November 14, 2023 – The World Bank has issued a warning about a human capital crisis in Timor-Leste, emphasizing the urgent need for action to ensure that children born in the country today can realize their full productive potential in adulthood.

The caution is part of the report titled “Seizing Lifetime Opportunities – Timor-Leste Human Capital Review 2023,” published on the World Bank’s official website. The report states that children born in Timor-Leste today will achieve less than half the productivity they could have as adults if they had complete academic training and full access to healthcare services.

According to the World Bank’s Human Capital Index, children born in Timor-Leste today will only realize about 45% of their potential productive capacity in adult life. This is a concerning indicator of the country’s future human resource capabilities.

The report also warns of the imminent depletion of the Petroleum Fund within a decade. This fund, being the backbone of the Timorese economy, poses a significant risk to the sustainability of the country’s economy as well as its health, education, and social protection systems.

Despite this bleak outlook, the World Bank believes there are unique opportunities that must be seized immediately to address this crisis. There is a limited window of opportunity to build high-level human capital through quality education, healthcare, nutrition, and social protection.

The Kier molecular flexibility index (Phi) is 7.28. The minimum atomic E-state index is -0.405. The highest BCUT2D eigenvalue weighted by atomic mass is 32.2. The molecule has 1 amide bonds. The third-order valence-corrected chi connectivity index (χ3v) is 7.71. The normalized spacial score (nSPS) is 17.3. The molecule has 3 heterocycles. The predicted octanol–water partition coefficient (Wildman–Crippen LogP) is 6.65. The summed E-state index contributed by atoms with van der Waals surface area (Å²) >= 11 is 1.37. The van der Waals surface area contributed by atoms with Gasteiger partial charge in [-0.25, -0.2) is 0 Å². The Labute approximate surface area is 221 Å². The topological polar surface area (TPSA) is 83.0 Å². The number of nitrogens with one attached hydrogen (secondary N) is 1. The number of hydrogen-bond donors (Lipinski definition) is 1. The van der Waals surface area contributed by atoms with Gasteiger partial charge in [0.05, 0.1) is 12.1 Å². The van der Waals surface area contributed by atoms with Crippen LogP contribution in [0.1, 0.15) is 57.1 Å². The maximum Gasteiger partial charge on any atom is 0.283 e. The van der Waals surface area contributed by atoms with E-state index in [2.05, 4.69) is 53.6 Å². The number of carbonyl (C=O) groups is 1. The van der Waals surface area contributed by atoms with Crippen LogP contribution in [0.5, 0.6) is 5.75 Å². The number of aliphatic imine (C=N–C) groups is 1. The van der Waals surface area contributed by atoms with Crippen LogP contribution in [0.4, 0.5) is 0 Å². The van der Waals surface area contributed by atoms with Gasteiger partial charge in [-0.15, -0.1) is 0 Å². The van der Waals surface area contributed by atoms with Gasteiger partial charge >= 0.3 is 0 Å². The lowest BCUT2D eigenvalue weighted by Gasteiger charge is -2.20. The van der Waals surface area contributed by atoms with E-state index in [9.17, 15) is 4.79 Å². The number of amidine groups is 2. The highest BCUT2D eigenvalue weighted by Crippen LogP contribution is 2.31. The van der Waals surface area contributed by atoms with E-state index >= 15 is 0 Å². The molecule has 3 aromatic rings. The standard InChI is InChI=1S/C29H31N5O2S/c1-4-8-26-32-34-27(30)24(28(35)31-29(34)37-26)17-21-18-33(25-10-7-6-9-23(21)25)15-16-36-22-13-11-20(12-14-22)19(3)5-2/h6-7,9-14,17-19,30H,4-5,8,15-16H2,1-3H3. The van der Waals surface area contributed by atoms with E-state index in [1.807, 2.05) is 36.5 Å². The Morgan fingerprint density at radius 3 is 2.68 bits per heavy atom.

The youth boom in Timor-Leste’s population could become a driving force for economic growth. However, this requires rationalizing public sector expenditures, stimulating a private sector, and ensuring better coordination among stakeholders. It also calls for greater accountability and the creation of integrated data systems for policy development.

The report notes that high public expenditures on human capital in Timor-Leste have not led to improved human development outcomes. This indicates inefficiencies in spending. The healthcare sector lacks basic services with continued low utilization, while the education sector struggles to respond despite increased demand. The World Bank emphasizes that spending has not translated into poverty reduction or improved human capital outcomes.